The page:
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Autumn and books

Originally published in the Ketchikan Daily News, September 2021; written by Amie Toepfer.


If you’ve been outside lately you might have noticed that there’s something in the air. It is a briskness that even just a few weeks ago was missing, which I take as the first sign that autumn is truly on her way.


Today, I noticed the riot of colors on the maple outside my office window - another sure sign summer is gone and autumn is approaching. And if all that isn’t convincing then all of the pumpkins and pumpkin spice flavored items in the store should be another dead giveaway that autumn is coming.


Now, I know some people don’t care for this time of year, and I’m sorry, but I just can’t relate. I wait for autumn like an eager child waits for Santa on Christmas morning. I honestly love everything thing about this time of year… well almost everything, the dead fish smell at Ward Lake I could live without - but everything else I love! The pumpkins, the colors, the decorations, the time with family and friends, the food, the copious amounts of hot tea that I drink, and the long hours I can spend reading while it rains outside.


One of my favorite book series to read during autumn is “A Discovery of Witches,” by Deborah Harkness. This series has it all, historical-fantasy-romance-mystery all set in Oxford. Diana Bishop is an alchemical historian working at Oxford. On a fateful day in early autumn she opens a bewitched manuscript and unwittingly opens her life to the intrusion of magic. Though she is a descendent of a long line of witches, Diana has never allowed magic into her life. She quickly sends the manuscript back, but soon she finds out that it is impossible to ignore the magic that is all around her and in her. This is a thrilling series that will captivate even the most skeptical person.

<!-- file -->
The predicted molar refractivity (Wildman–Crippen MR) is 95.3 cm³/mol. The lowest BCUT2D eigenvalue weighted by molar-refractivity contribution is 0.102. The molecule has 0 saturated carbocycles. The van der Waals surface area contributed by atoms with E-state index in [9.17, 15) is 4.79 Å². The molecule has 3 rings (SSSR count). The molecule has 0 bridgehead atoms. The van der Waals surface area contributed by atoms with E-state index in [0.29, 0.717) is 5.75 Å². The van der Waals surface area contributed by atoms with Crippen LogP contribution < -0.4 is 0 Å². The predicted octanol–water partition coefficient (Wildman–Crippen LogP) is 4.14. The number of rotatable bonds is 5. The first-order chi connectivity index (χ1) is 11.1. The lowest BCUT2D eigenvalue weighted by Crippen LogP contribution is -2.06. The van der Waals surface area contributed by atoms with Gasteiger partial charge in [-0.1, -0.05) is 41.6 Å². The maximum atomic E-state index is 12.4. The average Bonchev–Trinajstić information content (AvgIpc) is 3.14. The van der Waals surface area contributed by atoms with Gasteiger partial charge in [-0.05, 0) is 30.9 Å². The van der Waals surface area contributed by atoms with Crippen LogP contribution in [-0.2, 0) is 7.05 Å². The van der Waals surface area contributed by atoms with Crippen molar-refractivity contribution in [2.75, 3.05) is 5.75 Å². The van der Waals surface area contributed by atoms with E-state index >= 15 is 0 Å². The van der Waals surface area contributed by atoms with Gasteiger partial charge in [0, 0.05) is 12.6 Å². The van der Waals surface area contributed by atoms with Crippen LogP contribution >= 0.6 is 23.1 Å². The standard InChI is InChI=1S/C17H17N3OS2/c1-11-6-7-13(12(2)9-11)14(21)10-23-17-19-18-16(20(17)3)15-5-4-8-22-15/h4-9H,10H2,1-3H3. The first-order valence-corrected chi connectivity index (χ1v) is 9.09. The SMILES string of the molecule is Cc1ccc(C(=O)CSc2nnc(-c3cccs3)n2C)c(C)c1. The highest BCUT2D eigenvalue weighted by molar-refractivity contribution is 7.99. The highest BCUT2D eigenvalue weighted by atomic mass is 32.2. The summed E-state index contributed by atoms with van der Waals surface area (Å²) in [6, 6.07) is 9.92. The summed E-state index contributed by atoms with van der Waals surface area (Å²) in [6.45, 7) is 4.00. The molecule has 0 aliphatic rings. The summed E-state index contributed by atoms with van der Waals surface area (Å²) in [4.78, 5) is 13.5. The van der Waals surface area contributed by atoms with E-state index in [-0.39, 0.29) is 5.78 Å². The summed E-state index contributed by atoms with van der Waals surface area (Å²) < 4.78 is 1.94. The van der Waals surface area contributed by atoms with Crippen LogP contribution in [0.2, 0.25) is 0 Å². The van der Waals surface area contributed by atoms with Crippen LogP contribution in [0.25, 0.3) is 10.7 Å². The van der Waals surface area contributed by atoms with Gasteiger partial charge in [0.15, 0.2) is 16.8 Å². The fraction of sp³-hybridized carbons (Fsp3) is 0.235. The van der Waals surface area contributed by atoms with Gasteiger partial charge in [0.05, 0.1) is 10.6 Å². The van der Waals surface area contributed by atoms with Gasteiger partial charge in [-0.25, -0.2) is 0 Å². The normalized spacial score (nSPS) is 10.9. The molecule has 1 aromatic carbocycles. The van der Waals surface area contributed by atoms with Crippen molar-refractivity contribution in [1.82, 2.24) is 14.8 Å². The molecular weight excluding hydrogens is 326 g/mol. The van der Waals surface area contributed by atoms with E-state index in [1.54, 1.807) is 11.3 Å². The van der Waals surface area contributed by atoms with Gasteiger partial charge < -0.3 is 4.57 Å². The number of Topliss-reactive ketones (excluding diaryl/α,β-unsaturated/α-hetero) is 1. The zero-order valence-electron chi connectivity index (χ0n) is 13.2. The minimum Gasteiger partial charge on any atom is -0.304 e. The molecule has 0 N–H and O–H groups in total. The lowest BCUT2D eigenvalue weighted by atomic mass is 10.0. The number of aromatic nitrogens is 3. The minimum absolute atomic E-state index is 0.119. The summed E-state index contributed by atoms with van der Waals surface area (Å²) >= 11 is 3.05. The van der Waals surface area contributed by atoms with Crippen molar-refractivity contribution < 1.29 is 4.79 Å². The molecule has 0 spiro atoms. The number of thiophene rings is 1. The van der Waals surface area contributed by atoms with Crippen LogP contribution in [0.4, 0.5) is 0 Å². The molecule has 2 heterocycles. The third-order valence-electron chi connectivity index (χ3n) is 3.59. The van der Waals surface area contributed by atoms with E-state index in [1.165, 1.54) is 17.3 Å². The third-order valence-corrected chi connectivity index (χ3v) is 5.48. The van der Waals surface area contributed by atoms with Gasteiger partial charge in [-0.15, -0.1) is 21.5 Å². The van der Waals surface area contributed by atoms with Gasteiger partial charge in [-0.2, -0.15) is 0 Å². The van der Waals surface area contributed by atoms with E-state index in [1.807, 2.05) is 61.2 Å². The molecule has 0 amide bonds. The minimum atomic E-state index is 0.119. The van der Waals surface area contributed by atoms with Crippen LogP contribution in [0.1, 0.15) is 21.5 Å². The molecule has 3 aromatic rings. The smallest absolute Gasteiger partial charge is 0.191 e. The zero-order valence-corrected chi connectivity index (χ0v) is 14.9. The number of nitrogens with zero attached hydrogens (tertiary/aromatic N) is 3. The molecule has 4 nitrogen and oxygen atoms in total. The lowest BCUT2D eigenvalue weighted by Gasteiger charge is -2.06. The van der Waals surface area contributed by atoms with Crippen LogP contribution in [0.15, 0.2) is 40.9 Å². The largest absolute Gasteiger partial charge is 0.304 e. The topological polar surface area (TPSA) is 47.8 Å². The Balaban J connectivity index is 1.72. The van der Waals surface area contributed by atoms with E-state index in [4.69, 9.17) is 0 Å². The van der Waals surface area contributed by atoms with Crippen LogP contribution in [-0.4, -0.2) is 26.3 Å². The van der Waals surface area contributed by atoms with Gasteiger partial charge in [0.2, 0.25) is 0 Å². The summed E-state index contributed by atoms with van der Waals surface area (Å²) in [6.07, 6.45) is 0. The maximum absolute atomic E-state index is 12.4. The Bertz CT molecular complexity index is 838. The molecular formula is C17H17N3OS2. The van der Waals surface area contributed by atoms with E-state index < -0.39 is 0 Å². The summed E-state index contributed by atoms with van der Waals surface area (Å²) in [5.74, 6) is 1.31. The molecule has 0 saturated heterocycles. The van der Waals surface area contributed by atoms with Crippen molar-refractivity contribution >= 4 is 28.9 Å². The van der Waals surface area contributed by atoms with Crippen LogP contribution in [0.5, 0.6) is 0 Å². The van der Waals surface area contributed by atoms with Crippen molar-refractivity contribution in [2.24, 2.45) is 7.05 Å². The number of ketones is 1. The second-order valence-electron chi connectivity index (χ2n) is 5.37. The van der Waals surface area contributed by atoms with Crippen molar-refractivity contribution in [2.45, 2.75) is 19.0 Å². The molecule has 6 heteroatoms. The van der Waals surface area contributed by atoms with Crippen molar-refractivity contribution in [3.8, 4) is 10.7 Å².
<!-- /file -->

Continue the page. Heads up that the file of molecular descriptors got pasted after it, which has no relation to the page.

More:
“Willodeen,” by Katherine Applegate has recently become a new favorite book of mine and is perfect for a fall read. This is a timely “green” read about the effects humans can have on the natural world. Willodeen, orphan and town loner, fights to restore the natural balance of things after her small town unwittingly destroys it. Follow Willodeen and her new friend, Connor, as they unravel the mystery of a lost migration, its consequences, and figure out a way to restore balance, it’s utterly mesmerizing and unforgettable. “Willodeen” will have you looking around your own town and wondering what changes can be made.


“The Leaf Thief,” by Alice Hemming recently jumped into my top 10 favorite read-aloud list. This magical picture book focuses on one neurotic squirrel’s panic over discovering leaves off of his tree are MISSING, GONE, STOLEN! Thank goodness his good friend, Bird, is there to help solve the mystery. In the vein of Mo Willem’s “Pigeon” books, “The Leaf Thief” will have readers laughing hysterically as they react to Squirrel’s problem. Best to read this one without that cup of tea I was talking about, because you just might spit some out from laughing.


Finally, autumn also ushers in my one “scary” story to read for the year. I’m not much of a scary story reader, but each autumn, I pick one to read. This year, I selected “The Woods are Always Watching” by Stephanie Perkins. The book follows best friends, Neena and Josie, on their first and last hiking trip before college. With 2,000 miles between them and everything else, they fight to survive the night on unmarked paths deep in the woods as unknown evil watches from the shadows. Will the girls make it out alive, and if they do, will their humanity and friendship survive as well? You better plan to make it a late night, because once you start this book, you aren’t going to want to put it down.


No matter if you love autumn, hate it, or are just meh about it, I hope that you find time to curl up with a good book. Enjoy a wonderful cup of hot tea with a seasonal treat, and relax in your favorite spot to read. Happy autumn!


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